Mendel’s crosses involved mating two true-breeding organisms that had different traits to produce new generations of pea plants.
Identify Mendelian crosses
- Mendel carefully controlled his experiments by removing the anthers from the pea plants before they matured.
- First generation pea plants were called parental generation, P0, while the following generations were called filial, Fn, where n is the number of generations from P0.
- The ratio of characteristics in the P0−F1−F2 generations became the basis for Mendel’s postulates.
- filial: of a generation or generations descending from a specific previous one
- parental: of the generation of organisms that produce a hybrid
Mendel performed crosses, which involved mating two true-breeding individuals that have different traits. In the pea, which is a naturally self-pollinating plant, this is done by manually transferring pollen from the anther of a mature pea plant of one variety to the stigma of a separate mature pea plant of the second variety. In plants, pollen carries the male gametes (sperm) to the stigma, a sticky organ that traps pollen and allows the sperm to move down the pistil to the female gametes (ova) below. To prevent the pea plant that was receiving pollen from self-fertilizing and confounding his results, Mendel painstakingly removed all of the anthers from the plant’s flowers before they had a chance to mature.
Mendelian Crosses: In one of his experiments on inheritance patterns, Mendel crossed plants that were true-breeding for violet flower color with plants true-breeding for white flower color (the P generation). The resulting hybrids in the F1 generation all had violet flowers. In the F2 generation, approximately three-quarters of the plants had violet flowers, while one-quarter had white flowers.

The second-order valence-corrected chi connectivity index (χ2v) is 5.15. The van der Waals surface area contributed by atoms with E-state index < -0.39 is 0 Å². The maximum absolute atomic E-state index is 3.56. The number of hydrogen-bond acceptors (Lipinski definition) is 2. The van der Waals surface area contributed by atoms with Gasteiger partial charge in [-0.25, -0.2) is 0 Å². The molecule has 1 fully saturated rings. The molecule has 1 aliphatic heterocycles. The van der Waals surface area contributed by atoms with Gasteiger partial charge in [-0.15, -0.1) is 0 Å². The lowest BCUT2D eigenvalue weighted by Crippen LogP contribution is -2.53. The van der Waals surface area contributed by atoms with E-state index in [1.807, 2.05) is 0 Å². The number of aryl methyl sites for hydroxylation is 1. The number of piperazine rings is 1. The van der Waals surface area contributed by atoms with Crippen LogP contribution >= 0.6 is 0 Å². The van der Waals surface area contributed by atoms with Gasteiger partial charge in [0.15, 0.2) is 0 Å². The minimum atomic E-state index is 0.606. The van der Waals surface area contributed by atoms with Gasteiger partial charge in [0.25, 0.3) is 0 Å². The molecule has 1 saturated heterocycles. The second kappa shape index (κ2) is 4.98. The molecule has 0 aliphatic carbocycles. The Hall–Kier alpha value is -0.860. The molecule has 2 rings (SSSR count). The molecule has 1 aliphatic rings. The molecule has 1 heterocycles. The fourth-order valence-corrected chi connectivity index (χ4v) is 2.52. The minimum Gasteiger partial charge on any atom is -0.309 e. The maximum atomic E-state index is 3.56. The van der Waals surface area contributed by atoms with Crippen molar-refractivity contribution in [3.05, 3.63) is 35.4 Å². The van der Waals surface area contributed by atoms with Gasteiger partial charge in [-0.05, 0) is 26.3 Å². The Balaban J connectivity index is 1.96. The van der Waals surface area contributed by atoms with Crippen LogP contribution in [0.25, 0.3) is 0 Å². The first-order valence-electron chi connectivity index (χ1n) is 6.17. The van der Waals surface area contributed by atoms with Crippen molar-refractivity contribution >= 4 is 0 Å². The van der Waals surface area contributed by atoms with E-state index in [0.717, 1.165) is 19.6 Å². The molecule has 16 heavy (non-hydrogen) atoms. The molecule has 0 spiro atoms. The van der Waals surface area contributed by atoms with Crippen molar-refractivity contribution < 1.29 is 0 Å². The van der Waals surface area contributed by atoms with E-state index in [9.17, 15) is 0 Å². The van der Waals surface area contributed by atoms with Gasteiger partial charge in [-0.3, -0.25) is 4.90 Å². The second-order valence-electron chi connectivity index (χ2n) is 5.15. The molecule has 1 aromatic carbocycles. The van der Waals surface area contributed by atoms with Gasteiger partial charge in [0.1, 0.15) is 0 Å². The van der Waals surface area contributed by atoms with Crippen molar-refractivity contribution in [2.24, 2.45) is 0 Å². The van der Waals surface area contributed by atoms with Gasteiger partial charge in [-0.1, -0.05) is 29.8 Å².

Plants used in first-generation crosses were called P0, or parental generation one, plants. Mendel collected the seeds belonging to the P0 plants that resulted from each cross and grew them the following season. These offspring were called the F1, or the first filial (filial = offspring, daughter or son), generation. Once Mendel examined the characteristics in the F1generation of plants, he allowed them to self-fertilize naturally. He then collected and grew the seeds from the F1 plants to produce the F2, or second filial, generation. Mendel’s experiments extended beyond the F2 generation to the F3 and F4generations, and so on, but it was the ratio of characteristics in the P0−F1−F2 generations that were the most intriguing and became the basis for Mendel’s postulates.